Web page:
December 27, 2012

Ten Things About Transylvania, Romania and Castles

There are many people who love the area known as Transylvania, and there is so much history with this place that it is almost impossible not to have things to write about when it comes to Romania, or Transylvania.
For those who don't know that I love top ten lists, here are a few things about Transylvania.

1) Transylvania is found in Romania.  Before 1919, it was a part of Hungary.

2) Many cities in Transylvania were built by the Romans, who invaded the Kingdom of Dacia, to expand their Empire and to gain more natural resources.

3) Some of the cities in Transylvania were founded by different cultures, and still retain that flavor.  For example, Transylvania is called Siebenburgen by the Germans of the area.



4) During the Paris Peace Conferences of 1919, the Romanians wanted Transylvania as a part of Romania.  Once this happened, the Kingdom of Romania doubled in size with the new territory.

5) Queen Marie and King Ferdinand of Romania were crowned in Alba Iulia, in 1922.  This was the city Michael the Brave entered when the three principalities of what would become Romania united for a time in 1599.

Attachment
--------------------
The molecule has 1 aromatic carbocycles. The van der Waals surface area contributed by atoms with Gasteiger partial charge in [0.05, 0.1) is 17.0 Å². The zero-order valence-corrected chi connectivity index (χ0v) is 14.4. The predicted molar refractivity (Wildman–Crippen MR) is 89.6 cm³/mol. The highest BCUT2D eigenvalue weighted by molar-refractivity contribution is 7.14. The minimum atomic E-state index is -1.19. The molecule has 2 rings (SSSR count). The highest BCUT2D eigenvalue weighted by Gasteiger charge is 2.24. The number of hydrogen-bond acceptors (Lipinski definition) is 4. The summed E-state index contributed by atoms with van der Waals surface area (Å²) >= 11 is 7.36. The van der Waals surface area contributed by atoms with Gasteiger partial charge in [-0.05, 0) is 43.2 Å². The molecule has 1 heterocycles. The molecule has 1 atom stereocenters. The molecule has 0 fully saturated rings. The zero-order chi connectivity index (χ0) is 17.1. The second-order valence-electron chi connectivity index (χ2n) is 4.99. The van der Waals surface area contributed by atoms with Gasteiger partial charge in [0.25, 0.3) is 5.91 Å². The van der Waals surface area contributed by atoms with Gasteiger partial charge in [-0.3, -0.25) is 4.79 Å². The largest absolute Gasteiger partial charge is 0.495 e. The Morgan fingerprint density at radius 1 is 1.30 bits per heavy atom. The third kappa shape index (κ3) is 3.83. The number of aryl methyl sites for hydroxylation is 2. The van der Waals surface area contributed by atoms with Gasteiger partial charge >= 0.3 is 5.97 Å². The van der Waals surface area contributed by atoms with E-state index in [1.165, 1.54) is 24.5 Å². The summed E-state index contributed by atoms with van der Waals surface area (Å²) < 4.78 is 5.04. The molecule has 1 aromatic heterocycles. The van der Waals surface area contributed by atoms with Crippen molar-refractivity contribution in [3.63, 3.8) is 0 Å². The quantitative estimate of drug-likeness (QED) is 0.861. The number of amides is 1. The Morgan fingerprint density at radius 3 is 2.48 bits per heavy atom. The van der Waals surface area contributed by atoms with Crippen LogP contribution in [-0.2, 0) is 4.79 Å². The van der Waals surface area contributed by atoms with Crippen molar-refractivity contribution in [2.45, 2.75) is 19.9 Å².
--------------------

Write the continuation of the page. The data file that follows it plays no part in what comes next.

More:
6) For much of the recent past, Transylvania has been a part of the country of Romania.  Before that time, it was a part of the Kingdom of Hungary or the Austrian Empire.

7) The most famous natural resource Transylvania has is gold.  Queen Marie's coronation crown was made of gold mined from Transylvania.

8) There is a castle in Transylvania which was made famous by Bram Stoker. Some call it Dracula's castle, but most people know it as Bran Castle.  There are many people who write about Transylvania.


9) Much of the revenue that Transylvania generates comes from its natural resources and also its tourism industry.  A popular destination is Bran Castle, but there are countless other castles and fortresses and cities to see.

10) Most of what people consider to be a part of Transylvania actually isn't; there are smaller areas, for the example the Banat, which are not a part of Transylvania proper, but some still refer to them in that way.




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